A 130mm aperture means that plenty of light is able to travel through the lens, making the night sky targets clearly visible and giving you amazing views of stars. A focal length of 650mm means you’ll get a wide field of view (you can see a lot at once).
This telescope is also sturdy but still lighter than some other scopes you might consider for the same experience, so it scores well on ease of transport. You also get a stable tripod, a red dot finder and eyepieces, which makes this even better value for money.
We can only think of two things that let you down a bit with this model: the battery life drains a little quicker than you might want, and the eyepieces aren’t the best. We think you should consider upgrading the eyepieces for a better experience, but for value for money, we highly recommend this scope.
Best Computerized or GoTo telescopes
The first of three of the NexStar telescopes on this list, and for a good reason. The Celestron NexStar 8SE is an excellent option for beginners and seasoned skywatchers. This telescope makes it easy for novices to view the night sky without knowing much about astronomy. At the same time, more experienced stargazers can use it to explore deeper into space or even attach a camera for impressive astrophotography.
If you pay a good chunk of money for a telescope, you can expect to receive exceptional optics with extraordinary views of a wide range of celestial objects.
The NexStar 8SE by Celestron is renowned and has earned the title ‘The World’s most beloved telescope.’ It is the number one bestseller on B&H Photo (opens in new tab). Featuring StarBright XLT optical coating, this telescope provides unparalleled clarity and contrast for viewing planets and the moon. Jupiter, its moons, Saturn, and its rings are breathtakingly vivid with no chromatic aberration or color fringing. Its 203.2 mm aperture lens allows for excellent views of deep-sky objects.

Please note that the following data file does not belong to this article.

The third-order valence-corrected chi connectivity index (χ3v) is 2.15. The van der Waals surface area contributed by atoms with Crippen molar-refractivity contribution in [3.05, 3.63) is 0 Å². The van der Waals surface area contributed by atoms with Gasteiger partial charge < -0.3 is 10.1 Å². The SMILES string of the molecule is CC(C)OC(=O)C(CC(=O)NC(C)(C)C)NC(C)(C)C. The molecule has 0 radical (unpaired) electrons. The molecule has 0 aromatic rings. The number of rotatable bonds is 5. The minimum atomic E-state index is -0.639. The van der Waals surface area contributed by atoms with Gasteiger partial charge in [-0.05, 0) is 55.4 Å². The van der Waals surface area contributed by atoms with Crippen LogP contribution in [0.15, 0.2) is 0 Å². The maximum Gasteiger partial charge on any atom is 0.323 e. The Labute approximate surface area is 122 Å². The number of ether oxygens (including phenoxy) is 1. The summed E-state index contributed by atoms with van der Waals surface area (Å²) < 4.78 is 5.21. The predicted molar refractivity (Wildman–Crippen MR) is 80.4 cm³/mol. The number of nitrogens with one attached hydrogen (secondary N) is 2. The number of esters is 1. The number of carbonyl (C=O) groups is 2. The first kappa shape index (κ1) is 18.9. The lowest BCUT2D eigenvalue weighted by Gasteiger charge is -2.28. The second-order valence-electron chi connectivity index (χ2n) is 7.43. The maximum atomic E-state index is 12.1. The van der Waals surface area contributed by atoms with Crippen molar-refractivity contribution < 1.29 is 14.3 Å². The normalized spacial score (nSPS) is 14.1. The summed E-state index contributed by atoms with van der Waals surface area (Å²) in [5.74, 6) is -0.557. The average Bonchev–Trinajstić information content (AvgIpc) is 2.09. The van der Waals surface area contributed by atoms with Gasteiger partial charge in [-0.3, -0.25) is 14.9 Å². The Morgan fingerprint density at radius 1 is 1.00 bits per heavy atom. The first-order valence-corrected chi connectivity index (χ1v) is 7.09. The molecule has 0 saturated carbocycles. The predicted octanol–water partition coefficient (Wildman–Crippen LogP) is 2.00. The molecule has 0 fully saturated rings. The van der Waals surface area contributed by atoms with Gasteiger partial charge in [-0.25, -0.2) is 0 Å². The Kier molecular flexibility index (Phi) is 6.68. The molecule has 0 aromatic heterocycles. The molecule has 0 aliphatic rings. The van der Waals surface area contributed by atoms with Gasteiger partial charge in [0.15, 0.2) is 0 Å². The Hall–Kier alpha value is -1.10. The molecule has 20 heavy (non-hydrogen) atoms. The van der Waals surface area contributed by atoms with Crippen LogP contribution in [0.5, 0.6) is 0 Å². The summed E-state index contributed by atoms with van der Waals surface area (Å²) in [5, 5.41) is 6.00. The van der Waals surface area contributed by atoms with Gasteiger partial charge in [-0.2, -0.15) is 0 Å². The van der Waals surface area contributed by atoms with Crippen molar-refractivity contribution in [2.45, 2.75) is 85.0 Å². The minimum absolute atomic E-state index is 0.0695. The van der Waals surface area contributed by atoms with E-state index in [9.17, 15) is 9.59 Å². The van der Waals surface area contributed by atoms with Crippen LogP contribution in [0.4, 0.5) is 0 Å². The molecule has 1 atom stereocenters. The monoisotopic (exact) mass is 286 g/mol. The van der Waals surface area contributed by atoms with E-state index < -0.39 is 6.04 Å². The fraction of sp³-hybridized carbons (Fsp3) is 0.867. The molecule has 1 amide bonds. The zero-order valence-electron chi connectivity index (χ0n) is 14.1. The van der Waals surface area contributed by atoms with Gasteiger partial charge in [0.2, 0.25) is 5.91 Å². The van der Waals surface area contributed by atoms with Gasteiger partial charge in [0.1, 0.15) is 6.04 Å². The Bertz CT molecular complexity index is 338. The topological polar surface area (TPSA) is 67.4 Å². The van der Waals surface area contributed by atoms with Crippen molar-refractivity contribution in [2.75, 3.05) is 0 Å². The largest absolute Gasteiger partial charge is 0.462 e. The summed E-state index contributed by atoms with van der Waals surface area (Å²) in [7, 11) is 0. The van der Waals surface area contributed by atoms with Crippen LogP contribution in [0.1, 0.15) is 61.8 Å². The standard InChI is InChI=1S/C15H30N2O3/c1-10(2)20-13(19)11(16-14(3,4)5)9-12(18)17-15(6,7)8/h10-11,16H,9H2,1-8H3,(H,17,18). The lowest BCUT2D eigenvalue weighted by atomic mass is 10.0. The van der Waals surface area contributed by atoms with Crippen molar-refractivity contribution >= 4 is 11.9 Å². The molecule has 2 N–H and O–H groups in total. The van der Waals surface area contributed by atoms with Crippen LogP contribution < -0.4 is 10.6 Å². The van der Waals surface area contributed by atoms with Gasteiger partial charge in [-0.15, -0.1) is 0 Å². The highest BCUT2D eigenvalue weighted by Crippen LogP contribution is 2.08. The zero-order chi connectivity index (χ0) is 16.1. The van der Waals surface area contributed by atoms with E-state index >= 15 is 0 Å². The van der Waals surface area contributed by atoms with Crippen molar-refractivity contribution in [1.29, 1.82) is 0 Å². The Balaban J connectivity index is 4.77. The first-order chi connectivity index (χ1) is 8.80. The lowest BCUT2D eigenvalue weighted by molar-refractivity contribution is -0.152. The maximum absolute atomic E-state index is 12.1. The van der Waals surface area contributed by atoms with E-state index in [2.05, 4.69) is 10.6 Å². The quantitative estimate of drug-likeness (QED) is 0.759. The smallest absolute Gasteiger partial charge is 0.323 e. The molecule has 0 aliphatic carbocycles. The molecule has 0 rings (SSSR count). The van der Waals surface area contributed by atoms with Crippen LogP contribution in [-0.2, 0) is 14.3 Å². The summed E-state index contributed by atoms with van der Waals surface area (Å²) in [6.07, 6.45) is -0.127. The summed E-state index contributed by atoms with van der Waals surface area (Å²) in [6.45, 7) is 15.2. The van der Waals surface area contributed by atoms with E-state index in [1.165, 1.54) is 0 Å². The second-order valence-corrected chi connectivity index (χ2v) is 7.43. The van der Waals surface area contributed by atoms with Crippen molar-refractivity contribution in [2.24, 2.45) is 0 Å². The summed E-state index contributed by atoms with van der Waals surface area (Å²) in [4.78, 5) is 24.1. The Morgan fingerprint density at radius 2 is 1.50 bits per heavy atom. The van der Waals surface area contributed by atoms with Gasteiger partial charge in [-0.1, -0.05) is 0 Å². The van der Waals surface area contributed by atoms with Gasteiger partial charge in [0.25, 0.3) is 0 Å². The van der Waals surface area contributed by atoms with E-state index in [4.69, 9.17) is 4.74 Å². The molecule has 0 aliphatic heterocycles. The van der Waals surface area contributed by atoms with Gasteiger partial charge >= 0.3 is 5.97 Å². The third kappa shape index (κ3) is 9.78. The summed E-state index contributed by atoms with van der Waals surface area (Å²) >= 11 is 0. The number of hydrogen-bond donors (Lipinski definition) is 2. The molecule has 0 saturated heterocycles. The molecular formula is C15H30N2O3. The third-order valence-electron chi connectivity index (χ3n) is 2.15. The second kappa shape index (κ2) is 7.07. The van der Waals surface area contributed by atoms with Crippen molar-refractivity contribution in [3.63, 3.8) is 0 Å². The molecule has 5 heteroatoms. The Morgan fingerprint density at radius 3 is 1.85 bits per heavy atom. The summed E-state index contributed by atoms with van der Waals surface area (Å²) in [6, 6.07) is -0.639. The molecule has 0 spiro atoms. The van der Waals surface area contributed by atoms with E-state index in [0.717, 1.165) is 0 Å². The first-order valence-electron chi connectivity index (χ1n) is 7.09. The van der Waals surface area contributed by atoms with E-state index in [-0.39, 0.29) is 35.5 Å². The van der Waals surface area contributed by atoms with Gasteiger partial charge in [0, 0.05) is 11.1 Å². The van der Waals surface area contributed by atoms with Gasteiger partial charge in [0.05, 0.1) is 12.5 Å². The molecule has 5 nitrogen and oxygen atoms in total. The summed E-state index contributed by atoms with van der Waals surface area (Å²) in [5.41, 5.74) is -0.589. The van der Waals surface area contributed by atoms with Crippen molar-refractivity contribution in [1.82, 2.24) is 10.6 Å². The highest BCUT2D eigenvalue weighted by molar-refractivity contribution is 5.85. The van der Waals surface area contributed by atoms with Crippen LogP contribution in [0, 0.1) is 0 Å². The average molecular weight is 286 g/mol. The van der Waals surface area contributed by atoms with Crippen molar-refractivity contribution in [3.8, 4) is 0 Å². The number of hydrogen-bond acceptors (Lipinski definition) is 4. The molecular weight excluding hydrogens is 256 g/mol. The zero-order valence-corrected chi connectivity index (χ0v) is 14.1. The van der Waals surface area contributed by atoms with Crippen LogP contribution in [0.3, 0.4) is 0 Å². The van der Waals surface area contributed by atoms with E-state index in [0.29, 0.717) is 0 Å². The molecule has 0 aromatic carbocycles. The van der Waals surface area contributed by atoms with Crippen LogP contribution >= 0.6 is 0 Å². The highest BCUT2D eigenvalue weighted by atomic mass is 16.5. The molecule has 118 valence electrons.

In our Celestron NexStar 8SE review, we walked you through what it’s like to get everything set up, and it’s very straightforward. No prior knowledge of the night sky is needed, as you can use Celestron’s SkyPortal app or any other stargazing app to help you find two stars for the alignment process.
Once the telescope is aligned, you can use the solid-in-the-hand, hand-held controller to direct it to any item in its massive database. This includes planets, galaxies, double stars, star clusters, and nebulae. A fantastic option for beginners and indecisive people is the ‘sky tour,’ which automatically directs the telescope to different interesting cosmic objects.
The motor runs smoothly, and the results are precise. Automatic tracking is a dream for astrophotographers, enabling them to take long exposures, which can then be stacked post-shoot to create beautiful images.
The Celestron NexStar 8SE comes with a hefty price tag, but it is well worth the investment for those serious about skywatching or astrophotography. Although it may be too pricey for those who are only casually interested in the solar system, it is an excellent choice for those who plan to engage in these activities for the long term.
(opens in new tab)
As an introduction to the world of GoTo skywatching, the Sky-Watcher Skymax 127 SynScan AZ (opens in new tab) is a must-have for observers on a tighter budget. The SynScan AZ hand controller offers information on over 40,000 astronomical objects, which includes the most complete catalogs (Messier, NGC, IC and SAO) of deep-sky and solar system targets.
The astronomer has everything they need for a successful night under the stars: good quality star diagonal, 2x Barlow with a camera adaptor, 6×30 finderscope, a stainless steel tripod and an accessory tray.
Assembling the instrument is easy and, given the weight of 39.7 lbs. (18 kg), the Sky-Watcher Skymax 127 SynScan AZ is light enough to carry across the backyard without a great deal of effort. Skywatchers have the choice of powering the Servo Drive with 8 AA batteries or a 12V power supply — because batteries tend to drain quickly in when it’s cold, we recommend investing in the latter for uninterrupted observations with the SynScan technology.
Alignment is simple, using two stars to set the instrument up, but beginners may need practice in getting this just right — we recommend becoming acquainted with the Skymax 127 before dark, ensuring that you read the manual from cover to cover.
In terms of optical prowess, we don’t have any complaints. We can fit a waxing gibbous moon phase in the field of view and, after tweaking the focuser, the craters and lunar mare come into exquisite focus, with lovely contrast and clarity. A moon filter offered even better sights. Slewing over to the star-forming region, the Orion Nebula (Messier 42), is also picked out easily with the 5-inch (127 mm) aperture — it appears as a dusty patch of light with the Trapezium Cluster’s member stars dazzling with brilliant clarity at the nebula’s heart.